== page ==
Number of Patients Diagnosed with Depression in the U.S. is on the Rise
Depression is a depressive and serious mood disorder which causes changes in the way one feels and thinks about and deals with day-to-day activities, including eating, working, and sleeping. If one experiences the signs for more than 2 weeks, he/she is probably suffering from clinical depression.
How to Recognize Depression?
As previously noted, in case one experiences several of the main symptoms of depression, they should consult their physician so that the underlying cause can be determined and adequately addressed. These are the major signs: a constant feeling of sadness, worthlessness, and anxiousness, as well as pessimism and hopelessness, irritability, disinterest in hobbies and activities, tiredness, talking and moving slower than before, restlessness, an inability to focus and remember, weight changes, changes in appetite, death and suicide thoughts, suicide attempts, frequent headaches, cramps, and pain without an apparent reason.
The Rise of U.S. Citizens Being Diagnosed with Depression
Sadly, according to statistics, one in ten American adults suffers from depression; and, the risk is twice higher in women. This disorder is most common among African Americans (9 percent) and the least common in Asians (3 percent) whereas 8 percent is the rate among Hispanics and Whites. Dr. David Roan from Lenox Hill Hospital in NY claims that one of the most challenging parts of this health issue is the diagnosis and treatment. An effective treatment or management of the disease can be achieved, as Roan asserts, with talk therapy in combination with the right antidepressants. Self-care is also a pivotal element and it is consisted of getting enough sleep, being physically active, and following a healthy diet comprised of nutritive foods that are good for both the body and brain.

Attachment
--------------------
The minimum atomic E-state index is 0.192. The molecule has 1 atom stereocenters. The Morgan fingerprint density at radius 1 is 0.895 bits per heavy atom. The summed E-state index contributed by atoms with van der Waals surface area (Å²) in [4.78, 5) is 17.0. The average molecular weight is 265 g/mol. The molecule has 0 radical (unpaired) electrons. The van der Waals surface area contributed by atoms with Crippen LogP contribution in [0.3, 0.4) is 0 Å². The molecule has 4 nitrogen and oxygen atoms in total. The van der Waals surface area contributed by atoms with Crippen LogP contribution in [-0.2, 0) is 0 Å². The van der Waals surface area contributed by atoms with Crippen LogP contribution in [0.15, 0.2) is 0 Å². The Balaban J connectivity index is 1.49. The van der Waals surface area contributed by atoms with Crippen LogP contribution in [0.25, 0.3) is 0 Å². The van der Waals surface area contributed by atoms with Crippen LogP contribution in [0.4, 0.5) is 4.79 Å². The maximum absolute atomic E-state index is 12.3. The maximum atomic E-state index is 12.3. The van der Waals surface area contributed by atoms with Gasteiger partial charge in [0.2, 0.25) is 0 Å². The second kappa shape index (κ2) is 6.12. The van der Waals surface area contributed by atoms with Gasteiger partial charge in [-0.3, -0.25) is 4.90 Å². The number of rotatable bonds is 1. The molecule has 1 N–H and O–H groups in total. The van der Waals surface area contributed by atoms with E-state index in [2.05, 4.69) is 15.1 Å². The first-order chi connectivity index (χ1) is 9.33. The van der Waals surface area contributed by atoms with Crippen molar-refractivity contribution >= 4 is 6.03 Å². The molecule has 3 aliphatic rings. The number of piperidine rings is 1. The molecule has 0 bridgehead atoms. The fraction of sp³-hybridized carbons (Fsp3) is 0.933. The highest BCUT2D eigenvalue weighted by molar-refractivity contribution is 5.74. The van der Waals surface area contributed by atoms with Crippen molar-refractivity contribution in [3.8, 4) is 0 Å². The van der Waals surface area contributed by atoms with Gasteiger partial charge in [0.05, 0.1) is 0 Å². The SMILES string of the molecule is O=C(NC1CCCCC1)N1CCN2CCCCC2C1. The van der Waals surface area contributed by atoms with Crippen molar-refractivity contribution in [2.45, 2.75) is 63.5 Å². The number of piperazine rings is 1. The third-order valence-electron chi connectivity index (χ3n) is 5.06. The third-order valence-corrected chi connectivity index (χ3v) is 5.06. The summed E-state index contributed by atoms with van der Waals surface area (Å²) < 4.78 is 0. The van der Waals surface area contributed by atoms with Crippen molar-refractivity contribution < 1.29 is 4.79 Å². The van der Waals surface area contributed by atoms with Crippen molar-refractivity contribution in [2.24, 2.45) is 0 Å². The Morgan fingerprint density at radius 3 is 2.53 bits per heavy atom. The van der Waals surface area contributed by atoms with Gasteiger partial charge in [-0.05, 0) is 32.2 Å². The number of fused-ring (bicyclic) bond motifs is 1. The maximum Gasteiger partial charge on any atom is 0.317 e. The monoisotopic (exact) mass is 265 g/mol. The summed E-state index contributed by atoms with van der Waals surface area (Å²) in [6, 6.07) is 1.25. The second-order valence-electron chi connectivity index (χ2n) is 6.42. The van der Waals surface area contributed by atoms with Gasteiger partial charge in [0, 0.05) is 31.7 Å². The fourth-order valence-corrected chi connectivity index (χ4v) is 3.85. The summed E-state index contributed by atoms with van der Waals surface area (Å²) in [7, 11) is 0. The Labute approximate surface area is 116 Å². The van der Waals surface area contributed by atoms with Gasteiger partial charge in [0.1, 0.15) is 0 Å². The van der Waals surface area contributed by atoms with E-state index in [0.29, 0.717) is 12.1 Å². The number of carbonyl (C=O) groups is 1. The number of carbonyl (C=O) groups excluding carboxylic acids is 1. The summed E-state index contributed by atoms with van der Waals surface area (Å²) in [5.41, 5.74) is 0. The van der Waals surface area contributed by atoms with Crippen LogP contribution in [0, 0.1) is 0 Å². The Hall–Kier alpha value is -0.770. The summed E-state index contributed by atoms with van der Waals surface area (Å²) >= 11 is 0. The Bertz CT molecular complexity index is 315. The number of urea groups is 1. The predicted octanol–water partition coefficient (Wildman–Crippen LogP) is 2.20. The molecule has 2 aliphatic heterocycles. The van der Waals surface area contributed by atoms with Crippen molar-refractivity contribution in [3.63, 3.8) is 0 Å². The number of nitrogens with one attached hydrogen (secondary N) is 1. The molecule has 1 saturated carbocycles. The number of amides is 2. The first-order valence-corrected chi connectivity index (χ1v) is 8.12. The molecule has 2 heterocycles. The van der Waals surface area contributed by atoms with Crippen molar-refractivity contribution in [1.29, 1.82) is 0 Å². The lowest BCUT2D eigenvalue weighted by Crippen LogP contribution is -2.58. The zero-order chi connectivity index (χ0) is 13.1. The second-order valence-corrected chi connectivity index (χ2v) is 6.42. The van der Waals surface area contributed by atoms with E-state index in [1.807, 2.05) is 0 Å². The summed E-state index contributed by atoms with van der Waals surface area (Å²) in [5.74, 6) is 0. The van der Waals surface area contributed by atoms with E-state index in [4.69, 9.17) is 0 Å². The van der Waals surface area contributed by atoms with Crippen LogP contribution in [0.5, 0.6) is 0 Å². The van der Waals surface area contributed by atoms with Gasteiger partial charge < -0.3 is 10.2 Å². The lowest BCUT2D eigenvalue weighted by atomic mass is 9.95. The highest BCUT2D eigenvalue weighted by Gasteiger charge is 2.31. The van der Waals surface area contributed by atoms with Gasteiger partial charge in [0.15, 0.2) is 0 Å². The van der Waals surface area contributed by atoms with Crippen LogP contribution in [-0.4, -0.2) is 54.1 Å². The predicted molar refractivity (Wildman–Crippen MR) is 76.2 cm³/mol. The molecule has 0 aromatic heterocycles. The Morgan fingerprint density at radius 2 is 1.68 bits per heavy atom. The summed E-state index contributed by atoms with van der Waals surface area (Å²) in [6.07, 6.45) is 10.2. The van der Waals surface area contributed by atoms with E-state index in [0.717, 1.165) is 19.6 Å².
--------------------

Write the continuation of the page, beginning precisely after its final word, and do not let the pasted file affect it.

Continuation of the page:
The Causes of Depression
This mental disorder is usually triggered by a set of biological, genetic, psychological, and environmental factors and even though it may occur at an earlier age, it usually starts during adulthood. Though the exact reason remains unknown, there are specific factors that can elevate the risk, especially if they occur approximately in the same period of one’s life. Some of these factors are prolonged difficulties like unemployment, loneliness, trauma, work-related stress, uncaring or/and abusive relationship, etc; personal factors such as family history, type of personality (people who are negative and perfectionists, those who tend to worry a lot, and individuals who have a low self-esteem), serious medical problem/s, and alcohol or drug abuse; and brain changes associated with mood regulation due to excessive or low amount of a specific chemical in the brain.
Why Are Women more Susceptible to Depression than Men?
As newest studies and statistics point out, women have a twofold higher risk of depression than men, as well as a threefold one from anxiety and suicide. However, what do we know about the link between mental health issue and females? With this in mind, it is important to take a look at the following different observations that appear to support the validity of such claims.
- Hormonal differences